In “Public Displays of Connection”, published in 2004, Donath and Boyd claim that one of the major flaws of most social network sites is that all of the information provided by an individual is accessible to anyone within their network. While it is possible to hide the information from the general public, once you’ve established a connection with someone, they are automatically able to see everything listed on your profile. This poses a problem for people who wish to maintain a separation between their business life and their social life (ie: the barrier between students and teachers). While this was true in 2004 when the article was written, some SNS platforms have made adjustments to combat this issue.

For example, Facebook has made a few changes in the past couple of years to fix this problem. On Facebook, users now have the ability to hide posts from certain people- you can create specific lists that group people into given categories, and when you post something, you restrict the privacy settings to who can see it based on these lists. This way, mom and dad can’t see the picture you’ve posted of last night’s drinking escapades. Additionally, with the creation of the Timeline feature, you can review your “Activity Log,” to look back on older posts, photos and comments and edit who can see them. As Donath and Boyd point out, this feature makes social networking sites more useful in that your network display is more nuanced and adaptable, and allows us to at least try to forget about those awkward high school photos!

Another major aspect of SNS that Donath and Boyd miss entirely is the existence of unidirectional platforms. All of the platforms they reference are bidirectional, implying that to create a network, people must have a mutual agreement to be “friends.” This does not account for sites such as Twitter which are virtually dependent on unidirectional connections; just because one person follows another, doesn’t require that that they follow the other person in return. This factor plays a major role in devaluing many of the points the article makes as a generalization about SNS. For example, on a site like Twitter, one’s following is a lot less telling of their interests than those who they choose to follow. Unless one’s profile is set to private, they have little to no control over who follows them, unless they remove certain followers. These sorts of connections stand in direct opposition to their point that a public display of connections is a representation of identity. The same holds true for sites such as Pinterest- users with the most extensive networks of follows often have little to no personal connections with the majority of their followers. As this article points out, some of the most influential pinners have millions of followers, almost all of whom they have absolutely no personal connection to. The most popular users pin about the most followed topics (food, fashion, etc.)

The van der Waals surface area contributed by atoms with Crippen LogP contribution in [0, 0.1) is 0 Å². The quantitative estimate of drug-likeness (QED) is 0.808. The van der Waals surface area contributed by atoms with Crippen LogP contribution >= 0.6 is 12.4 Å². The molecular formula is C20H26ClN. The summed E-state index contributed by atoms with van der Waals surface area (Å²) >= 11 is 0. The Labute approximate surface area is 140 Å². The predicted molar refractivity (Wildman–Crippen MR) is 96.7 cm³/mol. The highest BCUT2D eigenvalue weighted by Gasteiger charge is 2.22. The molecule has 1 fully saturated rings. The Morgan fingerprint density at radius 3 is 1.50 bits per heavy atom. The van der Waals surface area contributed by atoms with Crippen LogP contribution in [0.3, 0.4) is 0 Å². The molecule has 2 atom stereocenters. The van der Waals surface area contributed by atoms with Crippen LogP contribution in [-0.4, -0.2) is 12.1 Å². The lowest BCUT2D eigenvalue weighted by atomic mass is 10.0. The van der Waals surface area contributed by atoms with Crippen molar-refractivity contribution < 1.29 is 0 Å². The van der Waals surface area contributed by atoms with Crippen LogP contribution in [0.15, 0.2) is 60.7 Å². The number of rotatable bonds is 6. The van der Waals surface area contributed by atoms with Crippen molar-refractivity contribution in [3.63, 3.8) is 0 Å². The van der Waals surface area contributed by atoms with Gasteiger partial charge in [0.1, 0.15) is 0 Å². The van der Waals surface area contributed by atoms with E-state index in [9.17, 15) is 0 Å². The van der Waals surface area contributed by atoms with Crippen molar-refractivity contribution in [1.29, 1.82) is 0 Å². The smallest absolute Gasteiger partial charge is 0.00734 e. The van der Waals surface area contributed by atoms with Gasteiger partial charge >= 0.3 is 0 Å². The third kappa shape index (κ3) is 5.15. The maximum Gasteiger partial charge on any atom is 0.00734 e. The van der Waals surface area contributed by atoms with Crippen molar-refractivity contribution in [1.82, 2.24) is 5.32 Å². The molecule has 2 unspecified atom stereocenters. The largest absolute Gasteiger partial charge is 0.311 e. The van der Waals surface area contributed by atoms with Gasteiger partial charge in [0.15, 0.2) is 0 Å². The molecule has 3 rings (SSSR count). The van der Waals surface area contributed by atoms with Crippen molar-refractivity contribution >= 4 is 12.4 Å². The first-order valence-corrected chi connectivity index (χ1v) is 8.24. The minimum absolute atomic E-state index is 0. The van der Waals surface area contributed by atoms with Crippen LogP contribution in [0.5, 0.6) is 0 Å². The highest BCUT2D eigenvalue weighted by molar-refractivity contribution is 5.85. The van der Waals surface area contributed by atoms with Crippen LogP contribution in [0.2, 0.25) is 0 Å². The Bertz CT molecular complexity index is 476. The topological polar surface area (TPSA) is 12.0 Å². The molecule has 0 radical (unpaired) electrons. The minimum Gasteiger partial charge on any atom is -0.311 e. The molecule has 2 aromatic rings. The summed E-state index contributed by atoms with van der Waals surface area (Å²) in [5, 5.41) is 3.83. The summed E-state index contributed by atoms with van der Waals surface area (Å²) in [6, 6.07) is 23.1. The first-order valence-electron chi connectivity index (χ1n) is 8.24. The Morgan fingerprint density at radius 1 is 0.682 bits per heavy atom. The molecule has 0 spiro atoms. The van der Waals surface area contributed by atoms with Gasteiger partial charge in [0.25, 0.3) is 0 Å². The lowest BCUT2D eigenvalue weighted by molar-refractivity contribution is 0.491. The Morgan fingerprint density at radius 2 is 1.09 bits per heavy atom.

One point that Donath and Boyd make that is still very applicable to today’s SNS is the fact that users who maintain only a densely linked group are more privy to all the information that flows through the group, while those who maintain larger networks are almost sure to have networks comprised of weaker ties (80). This is based on the shear nature that is is simply impossible to keep up with thousands of distant people. For example, someone who has only 10 friends on Facebook should have a relatively easy time navigating their news feed for a general idea of what each of their friends has posted, while someone who maintains a network of over 1,000 friends probably doesn’t know everything that each of their friends posted, as it would take hours to go through everything that passed through their newsfeed. The same goes for Twitter, though people can create lists and subscribe to specific people’s tweets to their mobile devices, making it easier to create a digest containing only the stronger connections, while still being able to access the others if needed.

Additionally, their point that people are able to get away with fake identities only as long as their network allows it is still prevalent. Users who create fake profiles on Facebook often don’t have many friends, and therefore, people are less likely to accept requests from profiles with few friends; however, recently, people have begun to provide names for their profiles that are not their real names in order to mask their identities from those outside their networks. For example, high school seniors have begun to change their names so that colleges cannot look at their profiles. They are able to get away with this because their network accepts it.


Recently; however, Facebook has been trying to combat this problem by conducting a survey asking members anonymously if the names provided on certain profiles are accurate. While people are generally not changing their names with malicious intent, it still raises the question of authenticity. It may be an effort to maintain privacy, but some may claim the purpose of these sites is to create a profile of ones authentic identity, which doesn’t account for the use of a pseudonym. This would make it pretty difficult for Gelena Somez or Lemi Dovato to have Facebook profiles, as they would receive friend requests up the wazoo!


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